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Charted Territory: Letting the Charts Come to You

Think long, think wrong, the technical trader says in examining a trade gone bad.

Damn that AIG (AIG) - Get Free Report. Ruined my entire January. In fact, without that one stinkin' trade, I'd have had a pretty good month. Worst of all, it was a trade I didn't have to take. And that hurts.

But I rarely learn anything from my good trades, so let's take a look at AIG and see where I went wrong. Remember, an acceptable long candidate for me has:

    A high-volume surge; Congestion that spans at least 20 days; A good, noticeable break from that congestion; and A good "gut feel."

So, again, what went wrong? Well, this is clearly a case where it was a good, but not perfect, chart. In short, it was a chart I had to ponder rather than immediately take or dismiss. And whether you trade like I do or use another method, the point I want to hammer home is this: Be patient. Let the charts come to you. I sometimes go for a few days and do nothing. That's right: nothing. No longs, no shorts, nothing. But then I become antsy. Start looking for something. Start thinking that maybe the charts have stopped "talking" to me. Start questioning whether I've "lost it." I never have, of course, but the mind is a funny thing. In the case of AIG, it wasn't so funny. It was just expensive.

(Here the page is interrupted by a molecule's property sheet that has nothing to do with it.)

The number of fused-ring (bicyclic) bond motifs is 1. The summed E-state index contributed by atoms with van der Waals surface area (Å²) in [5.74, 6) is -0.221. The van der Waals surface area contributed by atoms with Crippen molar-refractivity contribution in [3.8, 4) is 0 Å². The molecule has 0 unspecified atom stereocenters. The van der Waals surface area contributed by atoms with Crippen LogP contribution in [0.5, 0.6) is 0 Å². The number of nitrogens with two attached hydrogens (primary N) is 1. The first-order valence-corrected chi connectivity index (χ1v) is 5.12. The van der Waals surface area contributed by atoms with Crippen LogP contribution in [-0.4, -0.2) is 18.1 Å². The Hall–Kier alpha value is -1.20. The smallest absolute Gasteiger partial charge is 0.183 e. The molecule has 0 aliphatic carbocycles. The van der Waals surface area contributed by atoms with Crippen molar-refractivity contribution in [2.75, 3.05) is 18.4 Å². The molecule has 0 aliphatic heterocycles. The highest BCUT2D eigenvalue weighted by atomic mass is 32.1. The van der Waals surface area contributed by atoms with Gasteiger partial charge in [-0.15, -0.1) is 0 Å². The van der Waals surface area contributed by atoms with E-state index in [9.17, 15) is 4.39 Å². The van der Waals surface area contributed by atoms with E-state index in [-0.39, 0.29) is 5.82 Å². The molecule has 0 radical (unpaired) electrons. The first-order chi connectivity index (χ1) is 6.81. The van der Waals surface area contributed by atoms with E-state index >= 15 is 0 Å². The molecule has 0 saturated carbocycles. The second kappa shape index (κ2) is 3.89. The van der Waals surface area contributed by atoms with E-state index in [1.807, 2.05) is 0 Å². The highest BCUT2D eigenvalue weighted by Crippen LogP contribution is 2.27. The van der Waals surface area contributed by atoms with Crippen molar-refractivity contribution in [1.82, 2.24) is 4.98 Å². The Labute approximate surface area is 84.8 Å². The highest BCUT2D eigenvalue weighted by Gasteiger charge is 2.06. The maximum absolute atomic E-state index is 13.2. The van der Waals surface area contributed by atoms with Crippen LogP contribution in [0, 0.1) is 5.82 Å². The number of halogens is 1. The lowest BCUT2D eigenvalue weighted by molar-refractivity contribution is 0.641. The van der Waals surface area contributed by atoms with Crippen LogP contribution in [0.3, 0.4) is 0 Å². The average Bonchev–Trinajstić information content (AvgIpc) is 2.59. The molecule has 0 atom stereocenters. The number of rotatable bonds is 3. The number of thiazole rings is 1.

On the other hand, I did make one trade I was proud of, and that was my short of


(IBM) - Get Free Report

. Now this is a trade where it all came together.

What went right here? A lot.

    A gap down on heavy volume; A break of a short-term trend line; and A break of a long-term trend line.

In addition, I knew IBM would have to almost make a new high -- again -- in order for me to get stopped out. TA aside, I thought that was unlikely. I mean, unless something phenomenal happened, all the news was already built in. This was a chart that took me two seconds to decide on. And, about as long to close. It wasn't a force, and the chart just came to me. A winner.

Conclusions? A few. First, unless you have a bulletproof scan in which you take


candidates generated, you still have to use a bit of feel on your charts. The simplest and still the best way for me to do that is to go through each of my charts very quickly. The good ones always pop out, while invariably the bad ones require me to mull them over. (By the way, this is why I'm personally not a fan of stock-picking bulletin boards. I generally don't want to be "convinced" that a stock is good or bad. If I've done my homework, I know that after a few seconds of looking at the chart. That said, I do like the two GBS bulletin boards on





Therefore, my priorities work like this: I spend a lot of time coding what I intuitively see in the charts. (Or, rather,


does.) But then I just let the computer do the scanning, while I let my mind switch to "intuition mode," picking out the best of the candidates returned.

I've looked at thousands, maybe millions, of charts over the years. I'm bound to have picked up a few things I just can't articulate. Shoot, I know strong charts from weak ones. And AIG was a weak chart. I just didn't listen.

Gary B. Smith is a freelance writer who trades for his own account from his Maryland home using technical analysis. Under no circumstances does the information in this column represent a recommendation to buy or sell stocks. This column, Charted Territory, appears every Wednesday. Smith also writes Technician's Take, which appears every Monday, and TSC Technical Forum, which appears every Saturday and Sunday.